4 - 5
FATMAP difficulty grade
The full trip to Sky Pond is a rather serious hike, requiring rock scrambling and potentially snow travel, depending on the season.
But the hike serves many highlights along its length, thus offering many logical turnaround points.
The trail begins as one of the park’s most popular and ends as a rugged path in alpine wilderness. Less than a mile in is Alberta Falls, one of the park’s finest waterfalls, set among lush pine and aspen forest.
From there, the trail goes steadily uphill, with frequent views to the mountains over the trees and into the cliff-lined gorge called Loch Vale.
It steepens in a section of switchbacks, then comes to The Loch and traces the shore, granting views across the water to rock walls and glaciated slopes. Beyond this lake, the trail is less traveled.
It leads along a tumbling creek called Icy Brook, crossing on several small bridges.
The gradient is mellow until just before Timberline Falls.
A very steep section leads its base, then no easy way exists around the waterfall.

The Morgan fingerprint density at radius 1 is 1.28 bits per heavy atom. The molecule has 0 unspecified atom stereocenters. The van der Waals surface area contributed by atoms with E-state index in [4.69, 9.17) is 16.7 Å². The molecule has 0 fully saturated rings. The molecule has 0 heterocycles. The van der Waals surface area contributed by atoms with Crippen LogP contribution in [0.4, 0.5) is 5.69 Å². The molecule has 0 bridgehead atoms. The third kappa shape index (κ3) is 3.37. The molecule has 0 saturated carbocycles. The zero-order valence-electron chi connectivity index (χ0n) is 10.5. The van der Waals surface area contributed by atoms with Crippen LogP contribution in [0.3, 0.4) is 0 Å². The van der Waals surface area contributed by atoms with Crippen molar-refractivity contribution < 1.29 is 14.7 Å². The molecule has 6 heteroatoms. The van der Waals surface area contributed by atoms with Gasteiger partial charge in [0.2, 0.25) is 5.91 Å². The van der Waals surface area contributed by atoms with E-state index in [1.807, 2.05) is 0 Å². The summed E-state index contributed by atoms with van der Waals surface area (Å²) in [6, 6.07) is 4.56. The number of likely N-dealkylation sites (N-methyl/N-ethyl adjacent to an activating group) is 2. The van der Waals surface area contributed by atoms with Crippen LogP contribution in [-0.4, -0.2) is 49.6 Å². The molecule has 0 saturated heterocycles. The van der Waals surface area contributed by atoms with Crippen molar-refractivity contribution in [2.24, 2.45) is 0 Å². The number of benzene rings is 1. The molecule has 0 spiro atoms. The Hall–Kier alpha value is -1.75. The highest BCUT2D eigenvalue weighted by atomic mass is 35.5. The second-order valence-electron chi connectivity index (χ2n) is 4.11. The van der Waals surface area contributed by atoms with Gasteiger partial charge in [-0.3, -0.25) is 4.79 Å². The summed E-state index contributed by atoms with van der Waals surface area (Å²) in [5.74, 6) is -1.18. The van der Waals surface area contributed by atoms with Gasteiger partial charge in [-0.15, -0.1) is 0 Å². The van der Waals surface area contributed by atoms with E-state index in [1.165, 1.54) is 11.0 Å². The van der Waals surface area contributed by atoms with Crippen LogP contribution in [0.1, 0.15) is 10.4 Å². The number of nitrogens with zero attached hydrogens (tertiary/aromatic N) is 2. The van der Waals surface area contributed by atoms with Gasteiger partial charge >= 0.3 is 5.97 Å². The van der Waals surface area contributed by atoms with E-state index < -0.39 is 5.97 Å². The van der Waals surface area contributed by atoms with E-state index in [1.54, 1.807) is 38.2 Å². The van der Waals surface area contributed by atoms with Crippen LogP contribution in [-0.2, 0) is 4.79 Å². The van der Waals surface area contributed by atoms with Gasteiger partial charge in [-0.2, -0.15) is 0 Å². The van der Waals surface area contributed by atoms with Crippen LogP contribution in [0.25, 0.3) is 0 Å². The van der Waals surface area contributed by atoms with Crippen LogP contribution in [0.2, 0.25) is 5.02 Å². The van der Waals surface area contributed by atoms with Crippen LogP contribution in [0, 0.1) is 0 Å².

The route is up a natural stone staircase that streams with water, requiring hand-and-foot scrambling on slippery rock.
Proceed with caution, and turn back if the flow is too strong. Triumphant climbers are greeted by the Lake of Glass, surrounded by stone and snow and only patches of stunted trees.
The trail continues, but becomes tougher to distinguish among the boulders.
The last half mile is slow going, but worth the effort, as long as the weather holds.
Sky Pond is above the treeline, with rubble slopes and snowfields and granite walls encircling it.
A row of giant spires rises on one side, and glaciers cling to 13,000-foot peaks on the other.
With this dramatic backdrop, and at this elevation, the lake truly earns its moniker of Sky Pond. Sources: https://www.nps.gov/thingstodo/romo_theloch.htm https://www.earthtrekkers.com/sky-pond-hike-rocky-mountain/